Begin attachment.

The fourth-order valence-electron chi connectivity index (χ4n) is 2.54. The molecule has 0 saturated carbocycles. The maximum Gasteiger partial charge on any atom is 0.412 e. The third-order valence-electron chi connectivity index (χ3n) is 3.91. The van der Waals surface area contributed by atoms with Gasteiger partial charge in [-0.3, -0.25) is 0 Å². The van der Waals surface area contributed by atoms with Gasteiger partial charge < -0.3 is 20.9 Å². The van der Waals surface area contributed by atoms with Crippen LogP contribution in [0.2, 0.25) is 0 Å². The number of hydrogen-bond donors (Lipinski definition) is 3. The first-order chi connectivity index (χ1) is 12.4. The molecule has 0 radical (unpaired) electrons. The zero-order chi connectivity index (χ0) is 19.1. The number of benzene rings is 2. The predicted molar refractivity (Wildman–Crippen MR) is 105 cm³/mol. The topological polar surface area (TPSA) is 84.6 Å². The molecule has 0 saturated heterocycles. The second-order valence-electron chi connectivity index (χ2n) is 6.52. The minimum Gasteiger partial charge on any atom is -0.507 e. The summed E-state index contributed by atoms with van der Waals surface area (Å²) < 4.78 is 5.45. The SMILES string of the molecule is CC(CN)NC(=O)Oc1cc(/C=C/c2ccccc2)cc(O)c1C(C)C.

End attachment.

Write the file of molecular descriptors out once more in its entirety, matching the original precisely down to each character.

The fourth-order valence-electron chi connectivity index (χ4n) is 2.54. The molecule has 0 saturated carbocycles. The maximum Gasteiger partial charge on any atom is 0.412 e. The third-order valence-electron chi connectivity index (χ3n) is 3.91. The van der Waals surface area contributed by atoms with Gasteiger partial charge in [-0.3, -0.25) is 0 Å². The van der Waals surface area contributed by atoms with Gasteiger partial charge < -0.3 is 20.9 Å². The van der Waals surface area contributed by atoms with Crippen LogP contribution in [0.2, 0.25) is 0 Å². The number of hydrogen-bond donors (Lipinski definition) is 3. The first-order chi connectivity index (χ1) is 12.4. The molecule has 0 radical (unpaired) electrons. The zero-order chi connectivity index (χ0) is 19.1. The number of benzene rings is 2. The predicted molar refractivity (Wildman–Crippen MR) is 105 cm³/mol. The topological polar surface area (TPSA) is 84.6 Å². The molecule has 0 saturated heterocycles. The second-order valence-electron chi connectivity index (χ2n) is 6.52. The minimum Gasteiger partial charge on any atom is -0.507 e. The summed E-state index contributed by atoms with van der Waals surface area (Å²) < 4.78 is 5.45. The SMILES string of the molecule is CC(CN)NC(=O)Oc1cc(/C=C/c2ccccc2)cc(O)c1C(C)C.